Well apparently the Mohammedan sects in Iraq will have to cooperate or obliterate themselves in order to have a viable national government. The Kurds and Shi’ites seem to have fallen short in the votes that would have allowed them to dominate the Sunnis. This is a shot in the arm of the Bush mandate to democratize Iraq and an additional nail in the coffin of Sunni insurgents. Especially the foreign Al Qaeda insurgents.
January 23, 2006
Ballots may trump bullets after all. That was the positive news from Baghdad on Friday. Election results show that Iraq’s three main ethnic factions will have to work together if they hope to govern.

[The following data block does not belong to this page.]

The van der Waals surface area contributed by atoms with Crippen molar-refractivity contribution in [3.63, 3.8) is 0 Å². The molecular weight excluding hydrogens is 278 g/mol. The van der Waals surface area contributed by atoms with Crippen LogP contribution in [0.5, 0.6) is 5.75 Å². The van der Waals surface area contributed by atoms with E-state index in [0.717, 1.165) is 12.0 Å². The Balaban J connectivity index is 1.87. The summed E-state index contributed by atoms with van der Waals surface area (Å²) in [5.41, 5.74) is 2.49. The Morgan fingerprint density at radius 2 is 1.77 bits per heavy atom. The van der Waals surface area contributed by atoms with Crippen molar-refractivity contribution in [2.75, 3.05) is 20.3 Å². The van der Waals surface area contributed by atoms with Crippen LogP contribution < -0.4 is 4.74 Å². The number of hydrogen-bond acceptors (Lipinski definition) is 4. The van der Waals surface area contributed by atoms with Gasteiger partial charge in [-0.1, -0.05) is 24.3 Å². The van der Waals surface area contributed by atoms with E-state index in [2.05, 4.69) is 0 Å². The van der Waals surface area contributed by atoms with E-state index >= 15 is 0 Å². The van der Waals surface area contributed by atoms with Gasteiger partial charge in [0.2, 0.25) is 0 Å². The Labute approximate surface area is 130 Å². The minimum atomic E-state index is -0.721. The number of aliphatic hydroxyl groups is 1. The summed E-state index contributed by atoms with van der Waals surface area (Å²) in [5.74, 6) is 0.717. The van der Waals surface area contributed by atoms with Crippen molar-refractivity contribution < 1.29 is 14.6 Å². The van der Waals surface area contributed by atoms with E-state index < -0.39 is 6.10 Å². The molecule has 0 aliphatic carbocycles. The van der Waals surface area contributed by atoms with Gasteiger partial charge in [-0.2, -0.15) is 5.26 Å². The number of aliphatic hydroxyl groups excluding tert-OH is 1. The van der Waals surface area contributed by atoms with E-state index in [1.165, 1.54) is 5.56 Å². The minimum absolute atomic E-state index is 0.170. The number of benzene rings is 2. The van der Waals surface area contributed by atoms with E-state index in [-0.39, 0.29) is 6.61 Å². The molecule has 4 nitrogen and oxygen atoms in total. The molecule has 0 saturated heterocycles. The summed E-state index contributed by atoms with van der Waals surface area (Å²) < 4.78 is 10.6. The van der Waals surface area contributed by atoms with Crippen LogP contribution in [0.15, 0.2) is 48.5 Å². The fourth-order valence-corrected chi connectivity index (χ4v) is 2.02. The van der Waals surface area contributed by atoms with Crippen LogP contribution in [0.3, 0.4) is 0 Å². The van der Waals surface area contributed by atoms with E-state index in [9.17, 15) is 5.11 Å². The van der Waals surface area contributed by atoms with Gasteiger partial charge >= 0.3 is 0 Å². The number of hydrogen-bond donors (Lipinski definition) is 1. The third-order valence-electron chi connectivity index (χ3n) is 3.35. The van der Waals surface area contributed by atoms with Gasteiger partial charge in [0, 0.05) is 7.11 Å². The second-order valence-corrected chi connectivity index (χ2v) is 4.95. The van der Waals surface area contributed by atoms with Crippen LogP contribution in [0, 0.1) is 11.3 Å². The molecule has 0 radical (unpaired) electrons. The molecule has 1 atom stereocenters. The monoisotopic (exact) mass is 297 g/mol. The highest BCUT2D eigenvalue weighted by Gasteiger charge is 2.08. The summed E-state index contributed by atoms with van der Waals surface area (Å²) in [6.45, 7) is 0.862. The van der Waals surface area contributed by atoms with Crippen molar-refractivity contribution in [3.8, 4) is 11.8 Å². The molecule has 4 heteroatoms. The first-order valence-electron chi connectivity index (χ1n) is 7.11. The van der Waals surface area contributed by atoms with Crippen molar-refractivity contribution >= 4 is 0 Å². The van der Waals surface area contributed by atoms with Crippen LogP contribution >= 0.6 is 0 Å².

By participating in December’s parliamentary elections, Sunnis elected 55 legislators – enough to secure a role in the coalition government that eventually forms.
Had the Sunnis boycotted the vote, as they did last January, Shiite and Kurdish politicians combined would have won the 184 seats needed to form a government, shutting the Sunnis out. This exclusion could have fueled a civil war.
Instead, the Shia and Kurds fell three seats short. This enhances the prospects of a "national unity" government. And, we hope, it also puts a little more distance between Sunnis who want a stake in the new Iraq and the insurgency.